<a href="https://departments.bryant.edu/science-and-technology/faculty/reid-christopher"><img src="https://departments.bryant.edu/sites/departments/files/2019-04/faculty-cas-science-technology-reid-460x460.jpg" alt="Christopher Reid" align="right" margin="10px" width="200px"></a>

Synthesis of Masarimycin, a Small Molecule Inhibitor of Gram-Positive Bacterial Growth

Christopher Reid

<br> Peptidoglycan (PG) in the cell wall of bacteria is a unique macromolecular structure that confers shape, and protection from the surrounding environment. Central to understanding cell growth and division is the knowledge of how PG degradation influences biosynthesis and cell wall assembly. Recently, the metabolic labeling of PG through the introduction of modified sugars or amino acids has been reported. While chemical interrogation of biosynthetic steps with small molecule inhibitors is possible, chemical biology tools to study PG degradation by autolysins are underdeveloped. Bacterial autolysins are a broad class of enzymes that are involved in the tightly coordinated degradation of PG. Here, a detailed protocol is presented for preparing a small molecule probe, masarimycin, which is an inhibitor of N-acetylglucosaminidase LytG in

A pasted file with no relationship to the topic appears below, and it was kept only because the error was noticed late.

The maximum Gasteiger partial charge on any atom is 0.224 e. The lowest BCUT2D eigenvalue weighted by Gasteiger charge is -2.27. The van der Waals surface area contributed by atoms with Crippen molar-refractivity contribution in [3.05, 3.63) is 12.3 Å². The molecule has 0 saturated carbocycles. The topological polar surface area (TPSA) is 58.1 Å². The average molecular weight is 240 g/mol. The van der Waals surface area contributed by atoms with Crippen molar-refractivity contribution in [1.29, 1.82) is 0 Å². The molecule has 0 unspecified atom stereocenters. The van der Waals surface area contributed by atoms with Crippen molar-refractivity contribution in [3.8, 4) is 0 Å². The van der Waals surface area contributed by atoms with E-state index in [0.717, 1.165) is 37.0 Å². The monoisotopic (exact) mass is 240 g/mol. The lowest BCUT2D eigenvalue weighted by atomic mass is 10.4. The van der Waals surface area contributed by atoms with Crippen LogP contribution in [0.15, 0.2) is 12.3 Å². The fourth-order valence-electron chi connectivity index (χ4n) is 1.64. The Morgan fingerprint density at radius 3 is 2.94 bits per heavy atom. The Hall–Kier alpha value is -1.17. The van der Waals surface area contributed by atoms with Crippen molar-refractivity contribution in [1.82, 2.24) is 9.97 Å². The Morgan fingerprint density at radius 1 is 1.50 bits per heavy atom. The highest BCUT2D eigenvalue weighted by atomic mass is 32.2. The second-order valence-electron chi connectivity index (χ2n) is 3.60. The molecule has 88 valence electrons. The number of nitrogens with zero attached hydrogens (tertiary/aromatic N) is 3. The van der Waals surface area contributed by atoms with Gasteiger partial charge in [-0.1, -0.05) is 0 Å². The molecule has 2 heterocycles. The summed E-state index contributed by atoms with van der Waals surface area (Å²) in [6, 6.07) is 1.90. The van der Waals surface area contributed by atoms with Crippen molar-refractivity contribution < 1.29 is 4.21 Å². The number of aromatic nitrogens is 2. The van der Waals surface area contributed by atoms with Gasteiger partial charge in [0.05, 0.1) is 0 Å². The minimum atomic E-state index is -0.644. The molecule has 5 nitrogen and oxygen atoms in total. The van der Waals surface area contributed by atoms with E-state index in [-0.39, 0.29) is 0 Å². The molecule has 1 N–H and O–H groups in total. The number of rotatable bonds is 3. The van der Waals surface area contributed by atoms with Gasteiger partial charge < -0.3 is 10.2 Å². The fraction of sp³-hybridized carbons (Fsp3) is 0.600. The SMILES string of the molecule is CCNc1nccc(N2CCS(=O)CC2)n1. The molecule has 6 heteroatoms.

Bacillus subtilis,
and cell wall metabolism in
Streptococcus pneumoniae
. Preparation of the inhibitor
microwave-assisted and classical organic synthesis is provided. Its applicability as a tool to study Gram-positive physiology in biological assays is presented.